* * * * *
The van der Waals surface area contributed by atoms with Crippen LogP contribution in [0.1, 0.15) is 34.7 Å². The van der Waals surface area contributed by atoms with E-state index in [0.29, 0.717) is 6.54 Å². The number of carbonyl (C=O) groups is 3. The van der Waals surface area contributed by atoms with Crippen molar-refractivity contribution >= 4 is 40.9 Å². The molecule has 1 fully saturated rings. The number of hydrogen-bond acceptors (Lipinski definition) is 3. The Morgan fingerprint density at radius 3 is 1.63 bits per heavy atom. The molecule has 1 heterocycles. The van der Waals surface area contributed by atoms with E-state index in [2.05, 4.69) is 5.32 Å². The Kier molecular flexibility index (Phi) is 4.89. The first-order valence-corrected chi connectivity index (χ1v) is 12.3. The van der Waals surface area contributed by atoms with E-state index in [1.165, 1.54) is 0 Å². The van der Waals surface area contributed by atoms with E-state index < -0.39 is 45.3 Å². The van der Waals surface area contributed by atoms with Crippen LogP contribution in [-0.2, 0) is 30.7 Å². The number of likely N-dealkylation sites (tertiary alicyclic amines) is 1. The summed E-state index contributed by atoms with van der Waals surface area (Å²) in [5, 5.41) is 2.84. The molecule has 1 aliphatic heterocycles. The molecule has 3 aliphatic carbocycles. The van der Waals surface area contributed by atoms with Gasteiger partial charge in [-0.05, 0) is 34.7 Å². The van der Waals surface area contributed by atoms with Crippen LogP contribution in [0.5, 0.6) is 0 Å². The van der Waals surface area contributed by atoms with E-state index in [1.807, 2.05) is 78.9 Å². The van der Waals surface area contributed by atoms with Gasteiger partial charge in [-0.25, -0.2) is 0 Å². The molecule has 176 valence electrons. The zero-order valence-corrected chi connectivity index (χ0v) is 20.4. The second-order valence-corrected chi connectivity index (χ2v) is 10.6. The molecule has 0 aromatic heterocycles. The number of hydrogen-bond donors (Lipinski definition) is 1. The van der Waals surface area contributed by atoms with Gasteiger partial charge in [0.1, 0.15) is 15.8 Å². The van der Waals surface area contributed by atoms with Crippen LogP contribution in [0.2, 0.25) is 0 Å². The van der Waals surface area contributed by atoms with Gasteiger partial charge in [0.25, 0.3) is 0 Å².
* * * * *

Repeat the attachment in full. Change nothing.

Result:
The van der Waals surface area contributed by atoms with Crippen LogP contribution in [0.1, 0.15) is 34.7 Å². The van der Waals surface area contributed by atoms with E-state index in [0.29, 0.717) is 6.54 Å². The number of carbonyl (C=O) groups is 3. The van der Waals surface area contributed by atoms with Crippen molar-refractivity contribution >= 4 is 40.9 Å². The molecule has 1 fully saturated rings. The number of hydrogen-bond acceptors (Lipinski definition) is 3. The Morgan fingerprint density at radius 3 is 1.63 bits per heavy atom. The molecule has 1 heterocycles. The van der Waals surface area contributed by atoms with E-state index in [2.05, 4.69) is 5.32 Å². The Kier molecular flexibility index (Phi) is 4.89. The first-order valence-corrected chi connectivity index (χ1v) is 12.3. The van der Waals surface area contributed by atoms with E-state index in [1.165, 1.54) is 0 Å². The van der Waals surface area contributed by atoms with E-state index < -0.39 is 45.3 Å². The van der Waals surface area contributed by atoms with Crippen LogP contribution in [-0.2, 0) is 30.7 Å². The number of likely N-dealkylation sites (tertiary alicyclic amines) is 1. The summed E-state index contributed by atoms with van der Waals surface area (Å²) in [5, 5.41) is 2.84. The molecule has 1 aliphatic heterocycles. The molecule has 3 aliphatic carbocycles. The van der Waals surface area contributed by atoms with Gasteiger partial charge in [-0.05, 0) is 34.7 Å². The van der Waals surface area contributed by atoms with Crippen LogP contribution in [0.5, 0.6) is 0 Å². The van der Waals surface area contributed by atoms with E-state index in [1.807, 2.05) is 78.9 Å². The van der Waals surface area contributed by atoms with Gasteiger partial charge in [-0.25, -0.2) is 0 Å². The molecule has 176 valence electrons. The zero-order valence-corrected chi connectivity index (χ0v) is 20.4. The second-order valence-corrected chi connectivity index (χ2v) is 10.6. The molecule has 0 aromatic heterocycles. The number of hydrogen-bond donors (Lipinski definition) is 1. The van der Waals surface area contributed by atoms with Gasteiger partial charge in [0.1, 0.15) is 15.8 Å². The van der Waals surface area contributed by atoms with Crippen LogP contribution in [0.2, 0.25) is 0 Å². The van der Waals surface area contributed by atoms with Gasteiger partial charge in [0.25, 0.3) is 0 Å².